According to the teachings of the present invention, an innovative method for identifying the bounds of an object within a program is presented, the method comprising receiving program code including the object in a suitable language, and analyzing each statement of code according to a set of rules defining an escape analysis with a complexity linear in time and space with the size of the program plus the program's call graph.
The set of rules employed in the analysis transform the received program code into a set of type constraints having a set of properties, the solution of which identifying the relationships and useful lifetime of an object. It will be appreciated that unlike the computationally burdensome analyses that characterize the prior art, the linear nature of the escape analysis disclosed herein facilitates implementation in, for example, a compiler for an advanced programming language. The linear escape analysis can be utilized, for example, to improve stack allocation of objects, reduce unnecessary synchronization of objects, and a host of additional features which will become apparent from the discussion to follow.
FIG. 1 is a block diagram of an example computer system including a compiler incorporating the teachings of the present invention;
FIG. 2 is a block diagram of an example compiler depicting the linear escape analysis agent of the present invention, according to one embodiment of the invention;
FIG. 3 is a block diagram of an example linear escape analysis agent, according to one embodiment of the invention;
FIG. 4 is a flow chart illustrating the method steps for performing linear escape analysis in accordance with the teachings of the present invention;
FIG. 5 is a flow chart illustrating the method steps for stack allocating objects during program compile, according to one aspect of the present invention; and
FIG. 6 is a block diagram of a storage medium having stored thereon a plurality of instructions which, when executed, implement the linear escape analysis agent of the present invention.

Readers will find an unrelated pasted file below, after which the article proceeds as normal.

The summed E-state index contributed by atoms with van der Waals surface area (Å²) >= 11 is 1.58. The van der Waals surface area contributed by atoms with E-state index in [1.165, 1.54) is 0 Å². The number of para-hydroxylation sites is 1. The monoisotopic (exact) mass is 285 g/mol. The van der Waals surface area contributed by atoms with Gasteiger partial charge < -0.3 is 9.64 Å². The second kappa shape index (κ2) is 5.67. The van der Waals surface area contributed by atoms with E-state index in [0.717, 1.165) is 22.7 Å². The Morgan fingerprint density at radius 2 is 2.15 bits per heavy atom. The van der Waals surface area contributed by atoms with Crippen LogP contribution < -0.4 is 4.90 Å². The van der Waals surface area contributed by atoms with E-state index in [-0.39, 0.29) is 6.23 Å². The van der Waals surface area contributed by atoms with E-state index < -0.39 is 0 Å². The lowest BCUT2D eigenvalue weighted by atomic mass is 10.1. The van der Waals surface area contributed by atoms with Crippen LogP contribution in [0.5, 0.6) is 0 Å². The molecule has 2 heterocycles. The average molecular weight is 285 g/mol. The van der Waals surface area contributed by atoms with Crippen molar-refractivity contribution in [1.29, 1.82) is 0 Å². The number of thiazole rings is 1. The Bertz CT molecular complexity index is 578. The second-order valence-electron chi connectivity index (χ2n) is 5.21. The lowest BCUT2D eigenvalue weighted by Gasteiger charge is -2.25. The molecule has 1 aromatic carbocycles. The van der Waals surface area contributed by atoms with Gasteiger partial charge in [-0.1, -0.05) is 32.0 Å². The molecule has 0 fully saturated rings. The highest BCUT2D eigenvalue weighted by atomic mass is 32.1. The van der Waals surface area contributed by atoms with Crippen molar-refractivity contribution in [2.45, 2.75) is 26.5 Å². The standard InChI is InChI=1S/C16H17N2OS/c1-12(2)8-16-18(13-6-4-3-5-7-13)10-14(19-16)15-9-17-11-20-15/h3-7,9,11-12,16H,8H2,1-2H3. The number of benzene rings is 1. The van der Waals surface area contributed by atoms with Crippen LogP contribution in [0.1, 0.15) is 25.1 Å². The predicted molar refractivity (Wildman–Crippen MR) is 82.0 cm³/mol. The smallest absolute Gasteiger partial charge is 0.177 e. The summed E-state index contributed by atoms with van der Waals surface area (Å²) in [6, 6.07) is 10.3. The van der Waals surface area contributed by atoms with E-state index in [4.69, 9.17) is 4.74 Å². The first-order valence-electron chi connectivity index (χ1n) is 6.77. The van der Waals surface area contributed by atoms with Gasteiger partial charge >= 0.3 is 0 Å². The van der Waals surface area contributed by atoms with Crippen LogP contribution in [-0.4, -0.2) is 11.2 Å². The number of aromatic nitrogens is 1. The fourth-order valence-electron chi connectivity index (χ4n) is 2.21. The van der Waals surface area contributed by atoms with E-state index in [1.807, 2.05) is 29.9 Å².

For ease of illustration, and not limitation, the present invention will be developed within the context of a compiler implementation. It is to be appreciated that the linear escape analysis disclosed herein may well be used in accordance with alternate implementations without deviating from the spirit and scope of the present invention.
In the discussion herein, the invention is described in the general context of computer-executable instructions, such as program modules, being executed by one or more conventional computers. Generally, program modules include routines, programs, objects, components, data structures, etc. that perform particular tasks or implement particular abstract data types. Moreover, those skilled in the art will appreciate that the invention may be practiced with other computer system configurations, including hand-held devices, personal digital assistants, multiprocessor systems, microprocessor-based or programmable consumer electronics, network PCs, minicomputers, mainframe computers, and the like. In a distributed computer environment, program modules may be located in both local and remote memory storage devices.
FIG. 1 shows a general example of a computer system 102 incorporating the teachings of the present invention. It will be evident, from the discussion to follow, that computer 102 is intended to represent any of a class of general or special purpose computing platforms which, when endowed with the innovative compiler 104, implement the teachings of the present invention. In this regard, the following description of computer system 102 is intended to be merely illustrative, as computer systems of greater or lesser capability may well be substituted without deviating from the spirit and scope of the present invention.